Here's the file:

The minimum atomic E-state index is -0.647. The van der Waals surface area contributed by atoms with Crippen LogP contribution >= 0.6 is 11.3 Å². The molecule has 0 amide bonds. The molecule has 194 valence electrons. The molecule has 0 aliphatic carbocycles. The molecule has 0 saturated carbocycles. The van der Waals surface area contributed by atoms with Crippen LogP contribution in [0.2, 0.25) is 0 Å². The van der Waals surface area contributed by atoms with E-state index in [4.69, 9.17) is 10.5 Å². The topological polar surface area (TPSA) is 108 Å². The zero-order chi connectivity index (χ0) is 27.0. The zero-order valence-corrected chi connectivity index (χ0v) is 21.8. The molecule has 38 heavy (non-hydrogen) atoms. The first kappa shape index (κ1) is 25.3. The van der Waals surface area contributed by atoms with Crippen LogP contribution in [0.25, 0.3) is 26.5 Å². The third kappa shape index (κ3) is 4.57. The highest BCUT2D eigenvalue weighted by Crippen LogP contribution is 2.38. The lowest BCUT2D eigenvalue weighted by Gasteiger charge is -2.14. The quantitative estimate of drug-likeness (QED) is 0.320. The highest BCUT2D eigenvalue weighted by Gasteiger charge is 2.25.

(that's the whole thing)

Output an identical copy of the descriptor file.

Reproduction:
The minimum atomic E-state index is -0.647. The van der Waals surface area contributed by atoms with Crippen LogP contribution >= 0.6 is 11.3 Å². The molecule has 0 amide bonds. The molecule has 194 valence electrons. The molecule has 0 aliphatic carbocycles. The molecule has 0 saturated carbocycles. The van der Waals surface area contributed by atoms with Crippen LogP contribution in [0.2, 0.25) is 0 Å². The van der Waals surface area contributed by atoms with E-state index in [4.69, 9.17) is 10.5 Å². The topological polar surface area (TPSA) is 108 Å². The zero-order chi connectivity index (χ0) is 27.0. The zero-order valence-corrected chi connectivity index (χ0v) is 21.8. The molecule has 38 heavy (non-hydrogen) atoms. The first kappa shape index (κ1) is 25.3. The van der Waals surface area contributed by atoms with Crippen LogP contribution in [0.25, 0.3) is 26.5 Å². The third kappa shape index (κ3) is 4.57. The highest BCUT2D eigenvalue weighted by Crippen LogP contribution is 2.38. The lowest BCUT2D eigenvalue weighted by Gasteiger charge is -2.14. The quantitative estimate of drug-likeness (QED) is 0.320. The highest BCUT2D eigenvalue weighted by Gasteiger charge is 2.25.